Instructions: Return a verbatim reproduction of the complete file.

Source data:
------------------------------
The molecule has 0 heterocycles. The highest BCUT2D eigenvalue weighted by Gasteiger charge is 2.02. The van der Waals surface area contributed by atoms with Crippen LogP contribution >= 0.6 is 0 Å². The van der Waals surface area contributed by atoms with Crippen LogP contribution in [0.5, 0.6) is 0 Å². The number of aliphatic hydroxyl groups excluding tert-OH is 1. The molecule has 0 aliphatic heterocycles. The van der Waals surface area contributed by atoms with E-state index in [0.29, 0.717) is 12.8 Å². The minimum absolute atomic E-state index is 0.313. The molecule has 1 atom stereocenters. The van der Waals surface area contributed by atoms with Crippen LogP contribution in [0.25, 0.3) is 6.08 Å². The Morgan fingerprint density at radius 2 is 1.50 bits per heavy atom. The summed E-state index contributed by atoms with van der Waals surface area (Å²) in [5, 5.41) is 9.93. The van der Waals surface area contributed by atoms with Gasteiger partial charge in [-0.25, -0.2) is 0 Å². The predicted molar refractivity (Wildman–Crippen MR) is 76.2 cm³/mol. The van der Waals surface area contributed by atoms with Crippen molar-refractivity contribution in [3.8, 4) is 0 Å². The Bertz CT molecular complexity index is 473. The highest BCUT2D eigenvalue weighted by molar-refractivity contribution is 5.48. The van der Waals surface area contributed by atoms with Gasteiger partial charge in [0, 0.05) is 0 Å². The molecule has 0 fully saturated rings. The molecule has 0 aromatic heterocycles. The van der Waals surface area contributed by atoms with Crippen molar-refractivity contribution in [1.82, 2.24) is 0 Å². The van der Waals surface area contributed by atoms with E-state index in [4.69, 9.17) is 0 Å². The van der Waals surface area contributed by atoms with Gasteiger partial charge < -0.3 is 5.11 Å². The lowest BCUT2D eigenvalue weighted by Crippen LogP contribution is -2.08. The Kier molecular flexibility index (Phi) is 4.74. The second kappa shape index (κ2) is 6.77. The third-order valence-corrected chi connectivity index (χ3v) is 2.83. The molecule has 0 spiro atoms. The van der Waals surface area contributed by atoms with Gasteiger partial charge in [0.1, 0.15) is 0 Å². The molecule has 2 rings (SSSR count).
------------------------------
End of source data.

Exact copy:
The molecule has 0 heterocycles. The highest BCUT2D eigenvalue weighted by Gasteiger charge is 2.02. The van der Waals surface area contributed by atoms with Crippen LogP contribution >= 0.6 is 0 Å². The van der Waals surface area contributed by atoms with Crippen LogP contribution in [0.5, 0.6) is 0 Å². The number of aliphatic hydroxyl groups excluding tert-OH is 1. The molecule has 0 aliphatic heterocycles. The van der Waals surface area contributed by atoms with E-state index in [0.29, 0.717) is 12.8 Å². The minimum absolute atomic E-state index is 0.313. The molecule has 1 atom stereocenters. The van der Waals surface area contributed by atoms with Crippen LogP contribution in [0.25, 0.3) is 6.08 Å². The Morgan fingerprint density at radius 2 is 1.50 bits per heavy atom. The summed E-state index contributed by atoms with van der Waals surface area (Å²) in [5, 5.41) is 9.93. The van der Waals surface area contributed by atoms with Gasteiger partial charge in [-0.25, -0.2) is 0 Å². The predicted molar refractivity (Wildman–Crippen MR) is 76.2 cm³/mol. The van der Waals surface area contributed by atoms with Crippen molar-refractivity contribution in [3.8, 4) is 0 Å². The Bertz CT molecular complexity index is 473. The highest BCUT2D eigenvalue weighted by molar-refractivity contribution is 5.48. The van der Waals surface area contributed by atoms with Gasteiger partial charge in [0, 0.05) is 0 Å². The molecule has 0 fully saturated rings. The molecule has 0 aromatic heterocycles. The van der Waals surface area contributed by atoms with Crippen molar-refractivity contribution in [1.82, 2.24) is 0 Å². The van der Waals surface area contributed by atoms with E-state index in [4.69, 9.17) is 0 Å². The van der Waals surface area contributed by atoms with Gasteiger partial charge < -0.3 is 5.11 Å². The lowest BCUT2D eigenvalue weighted by Crippen LogP contribution is -2.08. The Kier molecular flexibility index (Phi) is 4.74. The second kappa shape index (κ2) is 6.77. The third-order valence-corrected chi connectivity index (χ3v) is 2.83. The molecule has 0 spiro atoms. The van der Waals surface area contributed by atoms with Gasteiger partial charge in [0.1, 0.15) is 0 Å². The molecule has 2 rings (SSSR count).